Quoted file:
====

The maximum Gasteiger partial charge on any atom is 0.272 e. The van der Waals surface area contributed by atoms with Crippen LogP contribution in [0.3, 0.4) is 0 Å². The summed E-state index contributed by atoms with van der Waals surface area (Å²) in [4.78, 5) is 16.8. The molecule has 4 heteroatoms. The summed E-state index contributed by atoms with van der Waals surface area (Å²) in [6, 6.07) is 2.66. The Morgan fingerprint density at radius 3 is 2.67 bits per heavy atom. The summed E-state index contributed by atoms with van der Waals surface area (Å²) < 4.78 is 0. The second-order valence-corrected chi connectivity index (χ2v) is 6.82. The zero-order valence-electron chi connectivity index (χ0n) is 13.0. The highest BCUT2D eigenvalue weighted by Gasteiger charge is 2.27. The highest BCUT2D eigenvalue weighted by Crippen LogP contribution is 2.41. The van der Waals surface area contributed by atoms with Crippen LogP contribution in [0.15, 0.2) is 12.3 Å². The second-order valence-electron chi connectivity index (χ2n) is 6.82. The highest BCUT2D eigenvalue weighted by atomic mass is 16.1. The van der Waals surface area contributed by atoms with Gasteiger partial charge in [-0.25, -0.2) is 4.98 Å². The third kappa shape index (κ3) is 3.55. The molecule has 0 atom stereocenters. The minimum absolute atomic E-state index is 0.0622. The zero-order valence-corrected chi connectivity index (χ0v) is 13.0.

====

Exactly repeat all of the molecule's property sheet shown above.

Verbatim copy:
The maximum Gasteiger partial charge on any atom is 0.272 e. The van der Waals surface area contributed by atoms with Crippen LogP contribution in [0.3, 0.4) is 0 Å². The summed E-state index contributed by atoms with van der Waals surface area (Å²) in [4.78, 5) is 16.8. The molecule has 4 heteroatoms. The summed E-state index contributed by atoms with van der Waals surface area (Å²) in [6, 6.07) is 2.66. The Morgan fingerprint density at radius 3 is 2.67 bits per heavy atom. The summed E-state index contributed by atoms with van der Waals surface area (Å²) < 4.78 is 0. The second-order valence-corrected chi connectivity index (χ2v) is 6.82. The zero-order valence-electron chi connectivity index (χ0n) is 13.0. The highest BCUT2D eigenvalue weighted by Gasteiger charge is 2.27. The highest BCUT2D eigenvalue weighted by Crippen LogP contribution is 2.41. The van der Waals surface area contributed by atoms with Crippen LogP contribution in [0.15, 0.2) is 12.3 Å². The second-order valence-electron chi connectivity index (χ2n) is 6.82. The highest BCUT2D eigenvalue weighted by atomic mass is 16.1. The van der Waals surface area contributed by atoms with Gasteiger partial charge in [-0.25, -0.2) is 4.98 Å². The third kappa shape index (κ3) is 3.55. The molecule has 0 atom stereocenters. The minimum absolute atomic E-state index is 0.0622. The zero-order valence-corrected chi connectivity index (χ0v) is 13.0.